Atlantic City's casinos are struggling to deal with the aftermath of Superstorm Sandy by laying off workers, cutting back the hours of others, and making still others take unpaid leaves.

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The city's 12 casinos had to close due to the storm for between five to seven days in late October and early November. Even after they reopened, business has slowed considerably.

The Atlantic Club turned to layoffs to help deal with the downturn. The two Trump casinos are making salaried workers take a week of unpaid time off, and barring hourly workers from using vacation days for time they were off during the storm.

"What needs to heal is the feeder markets that enjoy Atlantic City, those markets in north Jersey that New York that come down here" said Israel Posner, executive director of the Institute of Gaming, Hospitality and Tourism at Stockton College.

He said the storm was a huge hit to the entire shore economy.

"Think about the vendors and suppliers to the industry that also feel the brunt of this natural disaster, it really affected many different markets that all contribute to the decline in revenue for Atlantic City."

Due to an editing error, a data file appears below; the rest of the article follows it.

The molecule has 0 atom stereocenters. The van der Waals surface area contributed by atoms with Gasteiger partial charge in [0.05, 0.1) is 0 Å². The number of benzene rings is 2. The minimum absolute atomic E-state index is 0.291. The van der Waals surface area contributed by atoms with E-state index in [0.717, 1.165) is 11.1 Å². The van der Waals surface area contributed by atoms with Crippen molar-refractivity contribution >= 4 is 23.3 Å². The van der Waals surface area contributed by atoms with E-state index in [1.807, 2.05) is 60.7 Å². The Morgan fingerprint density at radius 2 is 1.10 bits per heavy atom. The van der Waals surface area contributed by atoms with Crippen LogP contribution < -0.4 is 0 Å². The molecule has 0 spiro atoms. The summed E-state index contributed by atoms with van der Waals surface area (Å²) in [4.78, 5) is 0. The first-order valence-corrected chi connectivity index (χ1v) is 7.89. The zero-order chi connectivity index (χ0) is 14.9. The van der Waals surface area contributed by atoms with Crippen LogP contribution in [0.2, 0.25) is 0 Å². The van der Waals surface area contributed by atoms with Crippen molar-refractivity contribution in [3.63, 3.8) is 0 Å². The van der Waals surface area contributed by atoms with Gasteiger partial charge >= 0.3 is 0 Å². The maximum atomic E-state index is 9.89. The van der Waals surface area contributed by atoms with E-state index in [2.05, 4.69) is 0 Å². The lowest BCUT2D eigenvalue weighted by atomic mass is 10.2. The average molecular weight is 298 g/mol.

Moody's Investors Service predicts Atlantic City casino revenue could be down 25 percent for the next six months and earnings down 40 to 50 percent over that same period due to the storm. By contrast, casino companies outside New Jersey should see less than a 2 percent impact to their business through the first quarter of 2013, the firm said.

"The good news is that Atlantic City didn't suffer much structural damage from the storm and that means they did open a lot sooner than other places. I don't think this storm will put an end to people coming down the gaming destination to visit, gamble, go to restaurants, walk the boardwalk, that is all still here and once New Jersey as a whole comes back, Atlantic City will come back" said Posner.